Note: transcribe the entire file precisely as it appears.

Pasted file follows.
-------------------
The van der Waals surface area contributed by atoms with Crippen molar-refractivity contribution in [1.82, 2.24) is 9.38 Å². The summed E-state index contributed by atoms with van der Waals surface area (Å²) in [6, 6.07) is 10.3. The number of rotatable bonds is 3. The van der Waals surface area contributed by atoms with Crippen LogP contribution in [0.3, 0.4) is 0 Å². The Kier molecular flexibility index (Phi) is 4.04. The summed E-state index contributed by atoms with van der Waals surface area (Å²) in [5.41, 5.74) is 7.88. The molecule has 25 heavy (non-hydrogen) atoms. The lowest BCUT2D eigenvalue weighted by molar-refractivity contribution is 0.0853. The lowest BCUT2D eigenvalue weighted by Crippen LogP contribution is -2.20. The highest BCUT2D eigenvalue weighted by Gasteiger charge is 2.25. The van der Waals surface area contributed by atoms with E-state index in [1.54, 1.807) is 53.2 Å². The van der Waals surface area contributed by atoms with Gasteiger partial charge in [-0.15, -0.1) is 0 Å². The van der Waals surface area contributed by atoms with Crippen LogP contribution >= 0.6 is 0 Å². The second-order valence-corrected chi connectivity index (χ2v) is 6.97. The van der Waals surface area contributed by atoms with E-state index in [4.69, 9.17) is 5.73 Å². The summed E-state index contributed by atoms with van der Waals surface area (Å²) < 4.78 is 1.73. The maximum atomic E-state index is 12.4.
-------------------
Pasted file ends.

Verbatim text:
The van der Waals surface area contributed by atoms with Crippen molar-refractivity contribution in [1.82, 2.24) is 9.38 Å². The summed E-state index contributed by atoms with van der Waals surface area (Å²) in [6, 6.07) is 10.3. The number of rotatable bonds is 3. The van der Waals surface area contributed by atoms with Crippen LogP contribution in [0.3, 0.4) is 0 Å². The Kier molecular flexibility index (Phi) is 4.04. The summed E-state index contributed by atoms with van der Waals surface area (Å²) in [5.41, 5.74) is 7.88. The molecule has 25 heavy (non-hydrogen) atoms. The lowest BCUT2D eigenvalue weighted by molar-refractivity contribution is 0.0853. The lowest BCUT2D eigenvalue weighted by Crippen LogP contribution is -2.20. The highest BCUT2D eigenvalue weighted by Gasteiger charge is 2.25. The van der Waals surface area contributed by atoms with E-state index in [1.54, 1.807) is 53.2 Å². The van der Waals surface area contributed by atoms with Gasteiger partial charge in [-0.15, -0.1) is 0 Å². The van der Waals surface area contributed by atoms with Crippen LogP contribution >= 0.6 is 0 Å². The second-order valence-corrected chi connectivity index (χ2v) is 6.97. The van der Waals surface area contributed by atoms with E-state index in [4.69, 9.17) is 5.73 Å². The summed E-state index contributed by atoms with van der Waals surface area (Å²) < 4.78 is 1.73. The maximum atomic E-state index is 12.4.